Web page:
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Plants Teach us About Contentment

Brought to you by Lowe's Creative Ideas

We could learn a thing or two from the plant world, where it seems the simple joy of being alive helps some plants overcome hardship.

a tree survives drought on shores of lake

They say the best way to be happy is to be content with what you have. Desire -- wanting -- takes us away from the moment. I look to nature for good examples. It’s true that gardeners will say things like, “This plant’s not happy here.” But is that really the truth? It would be more correct to say, “This plant would grow better in different conditions.”

The simple point is that plants are happy just to be alive. Note the red maple, above. It’s dealing with a summer drought while fresh water remains just tantalizingly out of its reach. Still, there are no complaints. It is content with life.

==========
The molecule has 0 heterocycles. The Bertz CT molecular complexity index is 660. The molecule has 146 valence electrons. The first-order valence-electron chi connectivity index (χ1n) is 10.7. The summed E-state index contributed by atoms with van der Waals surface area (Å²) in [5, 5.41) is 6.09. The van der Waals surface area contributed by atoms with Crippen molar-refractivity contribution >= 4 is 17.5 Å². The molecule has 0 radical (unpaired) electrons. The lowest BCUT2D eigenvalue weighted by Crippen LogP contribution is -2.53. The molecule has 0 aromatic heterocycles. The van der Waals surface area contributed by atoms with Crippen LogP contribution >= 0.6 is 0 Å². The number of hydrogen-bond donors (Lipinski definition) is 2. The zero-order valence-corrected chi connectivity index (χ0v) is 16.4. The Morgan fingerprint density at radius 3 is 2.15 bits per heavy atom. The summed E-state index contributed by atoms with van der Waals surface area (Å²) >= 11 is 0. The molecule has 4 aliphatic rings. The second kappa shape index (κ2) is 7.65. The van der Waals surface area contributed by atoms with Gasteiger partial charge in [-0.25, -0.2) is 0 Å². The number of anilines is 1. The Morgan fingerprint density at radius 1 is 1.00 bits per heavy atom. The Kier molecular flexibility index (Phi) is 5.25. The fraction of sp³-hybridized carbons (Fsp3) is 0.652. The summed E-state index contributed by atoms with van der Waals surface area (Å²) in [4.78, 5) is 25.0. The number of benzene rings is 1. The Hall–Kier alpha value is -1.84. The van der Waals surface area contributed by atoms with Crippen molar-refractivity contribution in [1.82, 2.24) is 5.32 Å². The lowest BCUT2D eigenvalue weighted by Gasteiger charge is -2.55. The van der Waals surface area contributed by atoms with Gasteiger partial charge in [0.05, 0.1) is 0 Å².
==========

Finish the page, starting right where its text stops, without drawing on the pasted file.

To a typical plant, the whole deal is about surviving, growing, and reproducing. It’s not about being comfortable or pampered. See that sunflower growing in the foundation bed, above? It self-seeded and received no care whatsoever. And yet it happily grew, bloomed, and produced seed. The same sunflower is shown, right, after birds devoured the seeds. Nature in her perfection saw to it that some of the seeds escaped the greedy birds. This year another sunflower grew in the same spot.

Because of their love of life, plants don’t let drought, flood, trampling, or other unpleasant business spoil their fun. True, some give up the ghost easier than others. But I’m always impressed with the never-say-die crowd. Witness the mulberry seedling, shoehorned into the only space available -- next to a honeylocust tree. Its chance of survival is virtually nil. Yet it grows valiantly for whatever time is allotted to it.

And how about the poor dwarf goldenrod. It’s barely recognizable after grasshoppers feasted on its flower buds. But it stays in the race, undeterred, waiting for nature to balance the equation (as she always does) so the goldenrod can show off its golden flowers another year.

Finally, we have two silver maple seedlings. You have to admire the bravado of a water-loving tree that manages to flourish in the drier soil favored by this succulent. Somehow, I don’t hear either of the interlopers complaining. In fact, they seem to be quite happy with their lot in life.